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Start planning time to do nothing

<h6>Jon Ort / The Daily Princetonian</h6>
Jon Ort / The Daily Princetonian

Starting the semester has felt like getting hit by a bullet train. It is easy to be consumed by the mountain load of work that doesn’t seem to stop piling. Several times this past month, I have felt like I was stuck between two huge rocks with no escape.

In these moments, I have found that putting a pause on the daily grind is the best thing for my motivation and my mental health.


Taking care of our mental health is just as important, if not more, as getting our degrees. It is easy to lose sight of our dreams and goals and get sucked into the daily grind when the pressure hits; even worse, it is easy to lose sight of who we are and what makes us happy.

There is a very easy solution to this problem — plan to take time off. Plan some time chunks into your schedule to “do nothing.” Because when you plan to take the time off, you are obligated to do so.

Several factors can make this hard to accomplish. When the flow of assignments and tasks to complete is forever piling up, taking some time off is the last thing on anyone’s mind. For me, it can be hard to justify taking a break when I am stuck on an assignment, especially when I have a jarring list of things that I have planned to do for that day.

Top that with the constant need to feel productive, and it can be almost impossible to feel content while taking a break. Remembering the clarity of mind that a break brings, however, can mitigate these factors.

First and foremost, scheduling five or ten minutes every day to tune out from the daily grind creates an obligation. Making a schedule and sticking to it always helps, and adding this into yours can make it a recurring event you take seriously, even on days when you don’t feel as stressed or pressured.

Secondly, this time can be used to pause and think about the path you are on. Our hectic daily schedules leave little room for introspection, and this gives you the time to do just that. Taking some time to just be alone with your thoughts is just as important as regularly working out or reviewing lecture notes. It helps you redefine your purpose and motivate your daily grind.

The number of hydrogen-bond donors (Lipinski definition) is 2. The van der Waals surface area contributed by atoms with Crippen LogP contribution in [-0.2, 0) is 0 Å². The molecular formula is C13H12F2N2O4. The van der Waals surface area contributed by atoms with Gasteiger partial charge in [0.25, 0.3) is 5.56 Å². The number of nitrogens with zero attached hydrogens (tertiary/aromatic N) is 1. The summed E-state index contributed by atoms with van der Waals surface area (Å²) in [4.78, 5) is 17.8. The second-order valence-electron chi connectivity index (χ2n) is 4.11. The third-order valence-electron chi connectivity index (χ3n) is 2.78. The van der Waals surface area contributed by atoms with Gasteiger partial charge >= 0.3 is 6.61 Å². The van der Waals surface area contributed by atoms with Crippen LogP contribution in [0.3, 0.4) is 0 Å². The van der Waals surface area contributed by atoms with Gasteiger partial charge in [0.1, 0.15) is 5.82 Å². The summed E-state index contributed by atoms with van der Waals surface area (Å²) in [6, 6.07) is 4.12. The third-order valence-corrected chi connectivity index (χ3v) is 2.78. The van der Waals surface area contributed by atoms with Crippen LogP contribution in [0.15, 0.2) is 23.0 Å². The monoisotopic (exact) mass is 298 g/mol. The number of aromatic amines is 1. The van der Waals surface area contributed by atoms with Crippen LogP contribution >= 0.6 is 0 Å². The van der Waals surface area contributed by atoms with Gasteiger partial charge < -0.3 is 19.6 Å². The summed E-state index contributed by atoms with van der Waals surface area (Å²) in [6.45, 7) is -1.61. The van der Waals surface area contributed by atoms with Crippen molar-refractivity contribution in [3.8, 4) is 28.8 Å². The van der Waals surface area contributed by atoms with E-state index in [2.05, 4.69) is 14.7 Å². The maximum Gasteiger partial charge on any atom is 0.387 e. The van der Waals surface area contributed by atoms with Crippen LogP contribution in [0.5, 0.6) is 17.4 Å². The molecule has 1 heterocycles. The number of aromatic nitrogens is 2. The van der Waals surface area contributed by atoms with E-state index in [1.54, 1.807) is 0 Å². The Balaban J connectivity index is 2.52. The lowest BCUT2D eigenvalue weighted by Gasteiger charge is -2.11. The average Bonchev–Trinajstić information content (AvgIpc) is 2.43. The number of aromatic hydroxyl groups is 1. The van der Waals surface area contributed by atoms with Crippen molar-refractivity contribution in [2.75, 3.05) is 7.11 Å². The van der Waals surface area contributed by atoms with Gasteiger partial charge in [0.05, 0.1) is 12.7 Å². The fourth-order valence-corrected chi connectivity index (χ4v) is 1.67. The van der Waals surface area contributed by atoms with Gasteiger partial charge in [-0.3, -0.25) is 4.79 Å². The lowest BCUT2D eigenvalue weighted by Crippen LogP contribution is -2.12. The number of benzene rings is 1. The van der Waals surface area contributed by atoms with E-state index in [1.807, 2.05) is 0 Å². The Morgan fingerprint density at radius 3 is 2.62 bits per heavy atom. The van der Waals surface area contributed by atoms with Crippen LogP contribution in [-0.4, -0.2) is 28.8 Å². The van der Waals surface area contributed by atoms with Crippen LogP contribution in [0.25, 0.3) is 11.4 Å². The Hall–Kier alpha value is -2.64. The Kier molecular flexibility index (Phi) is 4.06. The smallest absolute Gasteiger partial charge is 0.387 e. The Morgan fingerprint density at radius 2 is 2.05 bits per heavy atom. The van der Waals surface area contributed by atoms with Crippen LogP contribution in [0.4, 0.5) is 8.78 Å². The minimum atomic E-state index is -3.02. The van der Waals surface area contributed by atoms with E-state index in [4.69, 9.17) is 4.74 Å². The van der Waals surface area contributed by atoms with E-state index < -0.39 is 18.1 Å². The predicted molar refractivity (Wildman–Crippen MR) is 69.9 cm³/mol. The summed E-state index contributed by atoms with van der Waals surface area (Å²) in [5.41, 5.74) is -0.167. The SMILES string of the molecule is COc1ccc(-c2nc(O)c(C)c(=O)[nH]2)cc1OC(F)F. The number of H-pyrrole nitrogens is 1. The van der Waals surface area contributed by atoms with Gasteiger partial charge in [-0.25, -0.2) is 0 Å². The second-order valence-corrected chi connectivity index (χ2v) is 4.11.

This semester has brought trials and tribulations to us all, and it can be even harder to find the time to take a break. Staring at a screen for hours on end, however, only hurts your well-being. Several studies show that even taking a five minute break while doing a task can help substantially increase focus and heighten creativity. And, more importantly, it can help keep your mental health in check.

“Doing nothing” will most likely take on different meanings for different people. There is no one-size-fits-all mechanism that works here: any activity that helps relieve stress and allows you to take a break will work, and this will depend on the person. Whatever it may be, health professionals have suggested that you move away from your place of work and minimize your screen time during your break as much as possible.

It is important to heed what happens in the world — but prioritize your mental health above it all. Without cultivating a strong state of mind, you won’t be able to cultivate all the other aspects of your being.

So the next time you plan out your day, don’t forget to put in time to simply do nothing.

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Alaina Joby is a first-year from Los Angeles, CA. She can be found doing nothing at